Club loyalty

Floral tributes at a statue of the late Sir Tom Finney at Preston North End's Deepdale Stadium. The former England and Preston North End winger, who died on February 14th aged 91, was famous for his loyalty to the club.-AP

On the day that Wayne Rooney agreed to a five-year contract worth £80m, Tom Finney died in the town he made famous during a long football career in which he probably never earned £50 a week. By Ted Corbett.

By an irony so strange that it barely seems credible, on the day that Wayne Rooney agreed to a five-year contract worth £80m, Tom Finney died in the town he made famous during a long football career in which he probably never earned £50 a week.

In his days, either side of World War II, footballers were treated no better than serfs; indeed their contracts like cricketers’ contracts, referred to them repeatedly as “servants of the club.”

They were tied to the club that first signed them and transfers were granted when the club thought that losing their player was an advantage — to the club of course — and in particular when the fee was high enough.

Finney not only stayed with Preston North End throughout the career that proved him to be the greatest England footballer but continued to work as a plumber when he could fit the work round his football duties. He carried his tools to training so that he need not waste time before fitting a bath, or a washstand.

Life was different in those days. His football wages were around £15 a week in the winter, with a few pounds as a winning bonus and £7 in the summer. All contracts were the same although most clubs had a way of slipping their men a few extra pounds.

I knew one club that had a spectators’ entrance they did not mention to the tax authorities — Entertainment Tax was imposed on every ticket — and which enabled them to find the secret payments and bribe players during transfer talks.

In addition all life was cheaper. Rooney may have the spending power to buy three small apartments every week, but Finney certainly had enough money to live comfortably and it was not until after his retirement that inflation kicked in and wages rose sharply.

My first house, in 1959, cost £1,700 and 10 years later I could still buy one near the centre of Manchester for £4,000. The last time I saw that home it was being sold at £300,000. My guess is that Finney and his wife of nearly 50 years never paid much for a home in work-a-day Preston.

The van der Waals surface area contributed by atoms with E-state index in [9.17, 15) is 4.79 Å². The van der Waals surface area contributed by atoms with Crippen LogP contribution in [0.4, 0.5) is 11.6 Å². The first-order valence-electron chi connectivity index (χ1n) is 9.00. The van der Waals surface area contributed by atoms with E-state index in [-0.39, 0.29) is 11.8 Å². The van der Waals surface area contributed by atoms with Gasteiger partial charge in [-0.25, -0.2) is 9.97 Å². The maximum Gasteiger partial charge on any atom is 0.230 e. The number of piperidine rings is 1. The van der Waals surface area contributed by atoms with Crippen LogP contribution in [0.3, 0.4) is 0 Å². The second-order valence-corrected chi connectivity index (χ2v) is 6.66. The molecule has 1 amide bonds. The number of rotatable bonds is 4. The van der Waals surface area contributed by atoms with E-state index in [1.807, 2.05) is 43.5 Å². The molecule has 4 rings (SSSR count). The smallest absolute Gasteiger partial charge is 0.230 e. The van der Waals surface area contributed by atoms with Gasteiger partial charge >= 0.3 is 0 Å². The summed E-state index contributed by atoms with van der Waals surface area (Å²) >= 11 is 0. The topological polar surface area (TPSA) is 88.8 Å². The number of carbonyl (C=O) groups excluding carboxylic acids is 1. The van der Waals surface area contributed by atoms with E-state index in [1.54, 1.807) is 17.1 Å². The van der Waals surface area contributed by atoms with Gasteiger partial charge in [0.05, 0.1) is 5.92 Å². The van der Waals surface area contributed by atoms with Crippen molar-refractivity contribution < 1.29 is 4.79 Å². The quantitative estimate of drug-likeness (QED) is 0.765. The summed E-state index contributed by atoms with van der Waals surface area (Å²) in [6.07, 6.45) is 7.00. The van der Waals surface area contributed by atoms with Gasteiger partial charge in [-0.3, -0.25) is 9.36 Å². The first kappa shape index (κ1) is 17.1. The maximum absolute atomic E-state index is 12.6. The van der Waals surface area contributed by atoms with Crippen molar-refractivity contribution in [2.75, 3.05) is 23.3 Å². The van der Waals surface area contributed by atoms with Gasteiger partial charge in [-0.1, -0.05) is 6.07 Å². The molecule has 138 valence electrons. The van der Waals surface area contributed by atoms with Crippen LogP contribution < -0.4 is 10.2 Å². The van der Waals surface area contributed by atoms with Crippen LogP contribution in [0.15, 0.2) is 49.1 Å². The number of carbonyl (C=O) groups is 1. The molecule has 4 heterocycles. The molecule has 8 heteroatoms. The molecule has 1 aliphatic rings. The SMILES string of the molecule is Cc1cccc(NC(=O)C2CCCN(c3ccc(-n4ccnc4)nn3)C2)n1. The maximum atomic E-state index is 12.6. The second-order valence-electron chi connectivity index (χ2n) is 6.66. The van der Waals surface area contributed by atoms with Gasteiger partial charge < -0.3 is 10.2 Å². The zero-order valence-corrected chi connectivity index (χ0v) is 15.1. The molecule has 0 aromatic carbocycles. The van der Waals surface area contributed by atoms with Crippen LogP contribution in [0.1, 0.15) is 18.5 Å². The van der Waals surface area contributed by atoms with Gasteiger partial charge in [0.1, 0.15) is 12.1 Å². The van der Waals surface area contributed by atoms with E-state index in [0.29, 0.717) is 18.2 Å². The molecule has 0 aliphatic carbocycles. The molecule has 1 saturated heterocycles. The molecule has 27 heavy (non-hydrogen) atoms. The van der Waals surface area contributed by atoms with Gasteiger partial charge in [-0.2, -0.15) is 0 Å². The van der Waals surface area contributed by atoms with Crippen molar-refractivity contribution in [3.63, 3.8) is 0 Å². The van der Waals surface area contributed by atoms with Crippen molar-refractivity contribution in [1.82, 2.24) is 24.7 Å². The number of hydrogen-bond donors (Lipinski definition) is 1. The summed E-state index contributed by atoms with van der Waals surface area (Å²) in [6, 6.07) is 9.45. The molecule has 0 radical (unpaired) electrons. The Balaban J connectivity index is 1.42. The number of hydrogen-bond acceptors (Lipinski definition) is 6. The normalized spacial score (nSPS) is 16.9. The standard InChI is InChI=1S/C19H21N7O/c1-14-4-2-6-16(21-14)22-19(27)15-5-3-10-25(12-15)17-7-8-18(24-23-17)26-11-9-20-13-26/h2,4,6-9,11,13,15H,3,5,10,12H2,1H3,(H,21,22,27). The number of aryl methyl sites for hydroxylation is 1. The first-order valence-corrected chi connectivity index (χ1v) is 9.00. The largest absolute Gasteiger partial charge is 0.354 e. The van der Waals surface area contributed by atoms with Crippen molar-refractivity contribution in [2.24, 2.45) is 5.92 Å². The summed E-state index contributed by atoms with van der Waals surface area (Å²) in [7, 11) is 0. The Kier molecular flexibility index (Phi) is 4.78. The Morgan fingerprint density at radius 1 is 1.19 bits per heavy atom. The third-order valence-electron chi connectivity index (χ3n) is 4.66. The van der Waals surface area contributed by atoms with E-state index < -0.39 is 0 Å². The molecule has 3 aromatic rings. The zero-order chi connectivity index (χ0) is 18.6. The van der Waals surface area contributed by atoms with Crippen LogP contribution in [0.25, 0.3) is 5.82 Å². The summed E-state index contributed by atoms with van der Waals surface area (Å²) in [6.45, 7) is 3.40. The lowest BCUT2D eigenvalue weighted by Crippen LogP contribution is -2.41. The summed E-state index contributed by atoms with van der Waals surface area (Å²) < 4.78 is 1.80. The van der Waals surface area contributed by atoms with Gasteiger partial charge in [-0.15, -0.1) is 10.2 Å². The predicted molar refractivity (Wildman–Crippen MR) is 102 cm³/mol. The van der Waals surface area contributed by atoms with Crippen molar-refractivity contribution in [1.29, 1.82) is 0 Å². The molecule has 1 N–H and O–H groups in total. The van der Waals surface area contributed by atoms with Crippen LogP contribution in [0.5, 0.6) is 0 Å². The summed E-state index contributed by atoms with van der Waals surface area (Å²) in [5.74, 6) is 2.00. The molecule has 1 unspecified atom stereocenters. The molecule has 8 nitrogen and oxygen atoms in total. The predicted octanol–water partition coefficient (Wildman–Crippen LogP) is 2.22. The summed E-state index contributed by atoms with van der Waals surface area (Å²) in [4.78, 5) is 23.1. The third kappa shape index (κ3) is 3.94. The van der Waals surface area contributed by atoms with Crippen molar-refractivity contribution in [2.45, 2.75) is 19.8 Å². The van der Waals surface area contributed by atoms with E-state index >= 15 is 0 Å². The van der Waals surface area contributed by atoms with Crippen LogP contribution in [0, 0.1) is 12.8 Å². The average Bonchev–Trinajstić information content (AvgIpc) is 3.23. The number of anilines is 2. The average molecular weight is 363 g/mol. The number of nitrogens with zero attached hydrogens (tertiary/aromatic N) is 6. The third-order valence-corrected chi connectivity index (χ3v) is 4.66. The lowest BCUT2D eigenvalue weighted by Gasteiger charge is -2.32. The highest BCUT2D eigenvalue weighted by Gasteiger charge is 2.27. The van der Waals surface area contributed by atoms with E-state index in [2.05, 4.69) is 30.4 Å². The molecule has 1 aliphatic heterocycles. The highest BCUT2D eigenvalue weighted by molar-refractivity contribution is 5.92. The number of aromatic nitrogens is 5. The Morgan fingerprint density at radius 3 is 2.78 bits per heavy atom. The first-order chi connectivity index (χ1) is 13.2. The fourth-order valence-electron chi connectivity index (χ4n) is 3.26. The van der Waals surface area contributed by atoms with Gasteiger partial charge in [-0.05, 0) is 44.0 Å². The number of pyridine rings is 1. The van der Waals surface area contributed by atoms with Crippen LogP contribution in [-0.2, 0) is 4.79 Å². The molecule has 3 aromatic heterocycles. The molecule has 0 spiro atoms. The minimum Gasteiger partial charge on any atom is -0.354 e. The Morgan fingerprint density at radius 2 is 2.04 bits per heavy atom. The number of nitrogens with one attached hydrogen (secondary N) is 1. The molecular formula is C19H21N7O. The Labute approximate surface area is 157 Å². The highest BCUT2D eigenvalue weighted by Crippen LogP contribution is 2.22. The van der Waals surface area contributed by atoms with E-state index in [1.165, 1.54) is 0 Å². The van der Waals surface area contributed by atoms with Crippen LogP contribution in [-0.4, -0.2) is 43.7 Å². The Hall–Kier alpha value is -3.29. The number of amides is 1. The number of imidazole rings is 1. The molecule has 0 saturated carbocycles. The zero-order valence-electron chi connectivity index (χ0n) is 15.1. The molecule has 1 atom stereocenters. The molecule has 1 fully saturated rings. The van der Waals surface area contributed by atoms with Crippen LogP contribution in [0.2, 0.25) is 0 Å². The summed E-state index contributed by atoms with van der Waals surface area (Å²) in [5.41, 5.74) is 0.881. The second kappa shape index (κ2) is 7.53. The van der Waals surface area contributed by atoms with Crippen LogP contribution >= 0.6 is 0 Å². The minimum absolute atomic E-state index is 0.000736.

My first new car cost only £450 in 1966; you can multiply that figure by 20 now. The average wage in Britain today is £25,000, the average house £260,000, a loaf of bread that was four and a half old pence for years is now 20 times that price.

David Cameron, the Prime Minister, told us recently that we are a rich nation but I guess that people of Tom Finney’s 90-plus years must have thought we need to be rich in this rich man’s era.

Eventually after a long press campaign players were better paid, given more generous terms and much more freedom until today you are no one in British football unless you are earning millions.

Oddly too, there is a similarity between Finney and Rooney; both working class lads, brought up in industrial areas in Lancashire. Neither had the personalities to be celebrities yet both played football as if they had been born to dribble, pass and shoot.

Finney was mainly a right-footed attacker who had to add a workable left foot when he discovered that he was often required to play on the left, particularly for England where Stan Matthews reigned supreme on the right flank.

Matthews could deceive the best left back with his trickery, his pinpoint passes and his knowledge. When either of the two had the ball the England inside trio of Tommy Lawton, Wilf Mannion and Stan Mortensen stormed into the penalty area knowing that the opposing defence would soon be at sixes and sevens.

England have never had a pair like them since but after the 1966 World Cup, football changed too. Rather than five men in attack there was often only one man up front, with four men across the middle ready to make the goals and the tackles. Full backs gradually changed until they had attacking duties as well as being defenders and two giant central defenders were given the task of erecting the final barricade.

There was little room for wingers of the Finney and Matthews type as busy wing halves and midfield men stole the show.

Of course, as a sportsman like Finney will have noted, all games have changed. Cricket has bigger bats and faster bowlers, tennis has responded to more powerful racquets with heavier shots and in all games there is evidence that the gym culture, better training methods and cleverer coaching have produced fitter players.

Not that there was anything slow or dainty about Finney any more than there is about Rooney. While Matthews was — just as effectively — beating three men around the corner flag, Finney was heading into the penalty area, ball apparently tied to his boot and gliding past defenders effortlessly. You would love to see the pair of them again now. I am sure they would be just as worthwhile, make as many openings — Matthews played into his fifties — and win as many matches, besides drawing crowds as big as they did in the years after the war when joy and entertainment were almost unknown.

I’d love to be able to turn the clock back but then I also admire beyond words the feats of Messi, Ronaldo and Rooney who may be richer, more pampered and certainly able to live the celebrity life but who show no signs that they are less dedicated to their art or to entertaining the rest of us.